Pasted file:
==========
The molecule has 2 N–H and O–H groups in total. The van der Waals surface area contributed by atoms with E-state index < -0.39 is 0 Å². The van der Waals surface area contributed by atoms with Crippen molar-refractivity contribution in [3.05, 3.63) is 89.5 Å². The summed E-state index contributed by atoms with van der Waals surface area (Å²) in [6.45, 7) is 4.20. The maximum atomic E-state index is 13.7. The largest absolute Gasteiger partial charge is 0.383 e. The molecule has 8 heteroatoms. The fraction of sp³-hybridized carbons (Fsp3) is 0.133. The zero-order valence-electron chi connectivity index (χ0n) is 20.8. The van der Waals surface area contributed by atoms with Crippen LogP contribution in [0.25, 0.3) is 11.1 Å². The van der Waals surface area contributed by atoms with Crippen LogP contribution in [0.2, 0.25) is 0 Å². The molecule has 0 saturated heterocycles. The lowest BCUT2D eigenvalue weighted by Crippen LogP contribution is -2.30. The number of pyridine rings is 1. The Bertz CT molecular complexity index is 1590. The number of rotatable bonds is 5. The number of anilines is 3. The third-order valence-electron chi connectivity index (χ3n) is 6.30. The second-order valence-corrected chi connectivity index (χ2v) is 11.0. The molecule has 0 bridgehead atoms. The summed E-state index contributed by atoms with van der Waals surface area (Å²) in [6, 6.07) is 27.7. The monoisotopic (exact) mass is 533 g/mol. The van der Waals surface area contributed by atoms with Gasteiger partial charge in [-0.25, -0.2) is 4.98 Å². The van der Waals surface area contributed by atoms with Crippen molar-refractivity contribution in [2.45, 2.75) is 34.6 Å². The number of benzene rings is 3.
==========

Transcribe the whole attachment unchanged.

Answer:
The molecule has 2 N–H and O–H groups in total. The van der Waals surface area contributed by atoms with E-state index < -0.39 is 0 Å². The van der Waals surface area contributed by atoms with Crippen molar-refractivity contribution in [3.05, 3.63) is 89.5 Å². The summed E-state index contributed by atoms with van der Waals surface area (Å²) in [6.45, 7) is 4.20. The maximum atomic E-state index is 13.7. The largest absolute Gasteiger partial charge is 0.383 e. The molecule has 8 heteroatoms. The fraction of sp³-hybridized carbons (Fsp3) is 0.133. The zero-order valence-electron chi connectivity index (χ0n) is 20.8. The van der Waals surface area contributed by atoms with Crippen LogP contribution in [0.25, 0.3) is 11.1 Å². The van der Waals surface area contributed by atoms with Crippen LogP contribution in [0.2, 0.25) is 0 Å². The molecule has 0 saturated heterocycles. The lowest BCUT2D eigenvalue weighted by Crippen LogP contribution is -2.30. The number of pyridine rings is 1. The Bertz CT molecular complexity index is 1590. The number of rotatable bonds is 5. The number of anilines is 3. The third-order valence-electron chi connectivity index (χ3n) is 6.30. The second-order valence-corrected chi connectivity index (χ2v) is 11.0. The molecule has 0 bridgehead atoms. The summed E-state index contributed by atoms with van der Waals surface area (Å²) in [6, 6.07) is 27.7. The monoisotopic (exact) mass is 533 g/mol. The van der Waals surface area contributed by atoms with Gasteiger partial charge in [-0.25, -0.2) is 4.98 Å². The van der Waals surface area contributed by atoms with Crippen molar-refractivity contribution in [2.45, 2.75) is 34.6 Å². The number of benzene rings is 3.